Nikon D40x

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By Dan Richards, Popular Photography
March 2007

Camera Test: Nikon D40x

Here's the latest engine swap in DSLRs: The entry-level 6MP Nikon D40 got a 10MP image sensor to become the D40x, putting it in the race with such cost-cutter ten-shooters as the Canon EOS Digital Rebel XTi and Sony Alpha 100.

The D40x ($799, estimated street with 18-55mm f/3.5-5.6 AF-S DX Nikkor; $729, body only) does not use the 10MP sensor of its upscale sibling, the D80, but, says Nikon, a "similar" APS-C-sized CCD. Figuring this was a lower-cost CCD, we worried it would show compromises in performance. Wrong. Image Quality data from the Pop Photo Lab proved about on par with the D80, the top camera in our 10MP DSLR shootout (February 2007). To wit: Excellent resolution through ISO 3200, stellar noise control (Extremely Low through ISO 400, Very Low through ISO 1600), Excellent color accuracy.

As for the specs of the new camera -- other than the 10MP imaging, addition of ISO 100, a boost in framing rate, and a drop in flash-sync speed -- it's the same camera as the D40. Not similar, not derived from, but exactly the same camera: controls, menus, chassis, autofocus, metering, the works. So it has the same strengths and weaknesses of the D40, which we tested in March 2007.

What's Hot
• Top Image Quality for the money
• Most compact 10MP DSLR yet
• Shooting lag? What shooting lag?

What's Not
• Needs AF-S lenses to autofocus
• Meandering menu sequences
• Limited AF system

Who's This For?
First-time DSLR buyers set on a 10MP model. Nikon system users who want a lightweight body that's not lightweight in performance.

For starters, the D40x is heavily menu-dependent; few settings can be accessed directly by an external control. The upside here is that the menus are very legible and provide help screens for virtually every item. The downside is adjustments that can get tedious. For example, to set a white balance preset, you branch through Menu > Shooting Menu > White Balance before you come to the selections.

Yes, you can program the function (Fn) button near the lensmount for one-press access to a setting -- but only one setting. And yes, pressing the magnification button lets you toggle quickly through common settings (picture size, white balance, ISO, drive mode, exposure compensation, etc.) and provides useful thumbnail photos showing the effect of various settings. But we still think that's a lot of toggle-tapping.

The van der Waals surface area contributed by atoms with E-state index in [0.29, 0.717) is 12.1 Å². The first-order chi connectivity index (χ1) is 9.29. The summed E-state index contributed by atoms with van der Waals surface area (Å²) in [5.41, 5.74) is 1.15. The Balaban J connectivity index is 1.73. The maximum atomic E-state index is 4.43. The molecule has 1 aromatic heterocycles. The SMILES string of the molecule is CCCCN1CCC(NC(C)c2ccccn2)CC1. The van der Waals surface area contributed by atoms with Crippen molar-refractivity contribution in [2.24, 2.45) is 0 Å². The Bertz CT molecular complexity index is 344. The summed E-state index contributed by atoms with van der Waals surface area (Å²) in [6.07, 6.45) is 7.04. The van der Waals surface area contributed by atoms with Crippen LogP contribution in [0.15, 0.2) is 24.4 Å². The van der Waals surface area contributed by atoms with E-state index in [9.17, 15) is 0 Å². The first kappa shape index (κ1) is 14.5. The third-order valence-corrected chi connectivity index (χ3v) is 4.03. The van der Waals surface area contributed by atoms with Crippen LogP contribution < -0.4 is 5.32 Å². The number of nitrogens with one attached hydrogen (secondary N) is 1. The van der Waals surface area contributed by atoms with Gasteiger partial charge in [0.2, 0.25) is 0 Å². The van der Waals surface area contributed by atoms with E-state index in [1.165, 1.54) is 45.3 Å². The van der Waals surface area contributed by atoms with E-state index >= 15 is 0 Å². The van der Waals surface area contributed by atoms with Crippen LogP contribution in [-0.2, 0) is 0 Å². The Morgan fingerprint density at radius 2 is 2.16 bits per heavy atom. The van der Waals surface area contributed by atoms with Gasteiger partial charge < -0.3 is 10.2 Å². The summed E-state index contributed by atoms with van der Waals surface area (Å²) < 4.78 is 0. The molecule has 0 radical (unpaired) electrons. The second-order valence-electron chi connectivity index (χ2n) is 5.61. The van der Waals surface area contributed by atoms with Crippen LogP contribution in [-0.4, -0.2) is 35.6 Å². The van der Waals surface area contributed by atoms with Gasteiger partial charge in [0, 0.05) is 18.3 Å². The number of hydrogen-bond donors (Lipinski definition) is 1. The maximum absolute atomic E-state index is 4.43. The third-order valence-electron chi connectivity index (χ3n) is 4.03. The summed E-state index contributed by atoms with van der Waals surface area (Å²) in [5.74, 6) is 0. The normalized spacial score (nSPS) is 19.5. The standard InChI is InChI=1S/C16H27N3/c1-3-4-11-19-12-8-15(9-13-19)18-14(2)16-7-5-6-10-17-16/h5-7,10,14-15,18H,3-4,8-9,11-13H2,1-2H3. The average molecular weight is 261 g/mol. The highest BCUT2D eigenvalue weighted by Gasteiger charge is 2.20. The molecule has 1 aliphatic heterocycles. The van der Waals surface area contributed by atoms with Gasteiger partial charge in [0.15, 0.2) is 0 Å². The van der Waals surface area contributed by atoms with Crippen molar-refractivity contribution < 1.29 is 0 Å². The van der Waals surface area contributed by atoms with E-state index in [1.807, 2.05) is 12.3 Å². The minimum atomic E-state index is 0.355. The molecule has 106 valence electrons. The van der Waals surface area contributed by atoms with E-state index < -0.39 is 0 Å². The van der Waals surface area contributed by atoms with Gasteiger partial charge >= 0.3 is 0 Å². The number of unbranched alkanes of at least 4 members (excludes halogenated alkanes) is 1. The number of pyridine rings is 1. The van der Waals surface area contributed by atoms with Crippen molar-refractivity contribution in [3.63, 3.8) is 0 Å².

The D40x in this regard reflects the increasingly schizoid personality of all the so-called entry-level DSLRs: Designed to be non-threatening to the SLR newcomer, they have as few external control switches as possible. At the same time, cameras in this class have added more and more sophisticated functions, which end up hidden under layers of menus. The D40x has nearly the capability of the Nikon D80, but throws some tricky curves when you want to get beyond all-auto shooting.

The basic handling of the D40x is quite pleasant. The ergonomic front grip and back thumb rest, and the well-positioned shutter button and command dial, give it a feel something like a slightly miniaturized D80. The finder has relatively low magnification (although certainly better than the tunnel-visioned D50 and D70), but has enough eye relief so that eyeglass wearers can see the full frame plus finder readouts.

This is a tiny camera -- smaller even than Canon's EOS Digital Rebel XTi. In fact, the D40x qualifies as the smallest and lightest 10MP DSLR currently available, and serves as a potent counter to the complaint that high-megapixel DLSRs are Just Too Damn Big. (Large-handed users may even want more pinky room.) At just over a pound and a half with the kit lens, the D40x is no bother during a full day of shooting.

The D40x foregoes a top LCD control panel, placing the control readouts on the rear 2.5-inch LCD monitor. Most Pop Photo testers preferred this bright, clear display to the D80's sometimes unreadable top control panel. Nikon lets you choose the look of the control panel: Classic is a straightforward array with exposure readouts dominating the screen. Graphic shows an iris diaphragm, whose aperture opens or closes as you change exposure settings. Wallpaper is similar to Classic, but adds any picture as background. We preferred Graphic; it's the cleanest of the three.

With only one command dial, the D40x takes more deliberation to adjust exposures. To set exposure compensation, for example, you press and hold a small button behind the shutter button while simultaneously turning the rear command dial. The same goes for manual exposure -- to set aperture, press and hold the button while twirling the thumbwheel.

Copyright © 2007, a division of Hachette Filipacchi Media, U.S., Inc.

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